Sunday, June 20, 2010

Greetings from Weardale.

For the past few days we have had both patched of dryness and patches of sunshine here in Weardale. This morning it is sunny and just a little cool. Pretty near perfect for these parts, as far as I can tell.

Friday at the mine was yet another day devoted to dealing with equipment problems. The new electrical sockets for the loco arrived in the post on Thursday, and Dave had them installed and the loco back in operation quickly the next morning. The problems began when we fired up the compressor and pressurized the air hose that we had replaced on Thursday. Within seconds there was a resounding pop as the “new” line ruptured. Brian had the good fortune to be standing nearby and likely had his ears ringing for a bit afterward. After removing the burst section and reattaching the hose to the rest of the air line, I went down to the compressor and opened up the air feed only to have the new piece of hose burst again. This type of flexible 2-inch hose is becoming hard to get, and when someone we were purchasing some drilling equipment from last year offered to throw in a length of it at no additional charge, we were pleased to have it. On Friday we discovered yet another example of the old saying “you get what you pay for” and after the second rupture, the hose was tossed over the side onto the dump, where it remains. Fortunately, we had another piece that was just barely long enough to fit, so by early afternoon we were back in business. I just hope this piece holds for a while as we now have no more spare hose. Today’s photo is of the repair team in action.

After lunch, Dave got to mucking the face and by day’s end had it pretty much cleared out. Looking at the face, we now see heavy ironstone alteration across much of it, which is a good sign, as most of it was unaltered limestone prior to the last blast. Although there are a few small vugs with some fluorite showing, and patches of massive galena, the seams of green that we are looking for were largely absent. Dave has started angling the tunnel to the west, and we decided to continue with another round of drilling and blasting in this direction. If the crushed zone where Byron has been digging for the past month continues northward, the tunnel should intersect it soon. Pulling the tunnel westward is also getting us away from the fracture zone that may have been responsible for the chewed up condition of much of the fluorite we have so far recovered from this area. Hopefully the zone will continue and we will find some less damaged material.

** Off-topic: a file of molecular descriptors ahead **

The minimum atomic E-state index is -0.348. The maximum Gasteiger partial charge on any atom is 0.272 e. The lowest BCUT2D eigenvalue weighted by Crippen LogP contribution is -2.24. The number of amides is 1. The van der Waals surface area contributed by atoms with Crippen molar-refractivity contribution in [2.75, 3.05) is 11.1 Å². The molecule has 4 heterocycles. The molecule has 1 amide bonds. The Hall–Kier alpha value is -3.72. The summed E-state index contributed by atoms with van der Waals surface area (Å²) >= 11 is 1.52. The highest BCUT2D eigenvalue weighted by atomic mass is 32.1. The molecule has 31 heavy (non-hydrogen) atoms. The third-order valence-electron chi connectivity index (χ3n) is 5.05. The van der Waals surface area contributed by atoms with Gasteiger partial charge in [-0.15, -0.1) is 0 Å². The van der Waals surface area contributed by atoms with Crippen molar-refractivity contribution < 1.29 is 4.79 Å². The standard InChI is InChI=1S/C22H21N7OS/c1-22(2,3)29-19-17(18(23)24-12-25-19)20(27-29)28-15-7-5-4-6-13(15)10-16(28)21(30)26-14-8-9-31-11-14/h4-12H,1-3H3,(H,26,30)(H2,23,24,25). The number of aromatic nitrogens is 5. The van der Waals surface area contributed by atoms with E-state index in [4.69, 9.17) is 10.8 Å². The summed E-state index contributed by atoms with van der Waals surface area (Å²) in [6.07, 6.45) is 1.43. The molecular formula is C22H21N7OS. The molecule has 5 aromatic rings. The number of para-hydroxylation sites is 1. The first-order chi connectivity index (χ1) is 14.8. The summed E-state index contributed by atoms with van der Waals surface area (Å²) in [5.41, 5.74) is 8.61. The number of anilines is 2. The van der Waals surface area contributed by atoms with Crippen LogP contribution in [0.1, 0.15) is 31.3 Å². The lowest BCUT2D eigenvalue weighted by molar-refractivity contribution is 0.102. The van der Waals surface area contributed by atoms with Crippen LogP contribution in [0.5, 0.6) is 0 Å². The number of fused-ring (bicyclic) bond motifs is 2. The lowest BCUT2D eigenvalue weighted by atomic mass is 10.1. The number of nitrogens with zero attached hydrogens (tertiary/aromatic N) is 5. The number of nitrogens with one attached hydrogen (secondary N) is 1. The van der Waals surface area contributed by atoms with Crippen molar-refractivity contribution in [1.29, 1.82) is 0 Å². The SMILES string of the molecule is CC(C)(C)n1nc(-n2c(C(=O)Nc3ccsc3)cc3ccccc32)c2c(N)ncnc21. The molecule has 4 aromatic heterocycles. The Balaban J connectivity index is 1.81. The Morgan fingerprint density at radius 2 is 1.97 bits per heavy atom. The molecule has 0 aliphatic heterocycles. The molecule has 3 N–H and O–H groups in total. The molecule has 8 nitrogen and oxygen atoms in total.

Saturday was largely devoted to showing some guests around the mine, including a mine exploration group from Derbyshire and a couple with young daughter from the US, who were being chauffeured around the country on a mineralogical expedition by Mindat Maestro Jolyon Ralph. The folks from Derbyshire are involved with a mine restoration project themselves, and seemed quite interested to see how we are going about running our operation. Lots of photos were taken and a certain amount of envy was expressed over our loco, as it seems they are still pushing full ore cars around by hand. I, for one, do not miss that experience in the slightest. The young girl from the US seems to be quite interested in minerals and dad is making a good effort to get her hooked by going on field collecting expeditions. With Jolyon’s help, she spent a little bit of time in the Rat Tail pocket and came away with a couple nice bits and a big smile.

Today, we have been invited to a mid-summer garden party of sorts with our friends Jeremy and Phillippa up at their place, Allercleugh Farmhouse. The weather, for a change, looks like it will be cooperating. Tomorrow Byron and Greg leave to attend a week-long family get-together back in the US. Brian and I will be going down to London for a couple days then returning to San Francisco. When Byron returns at the end of the month he will be joined by Cal and Kerith, and the second phase of our summer’s adventure will begin.

Until next time,


Jesse & Crew

The plumbing crew in action.

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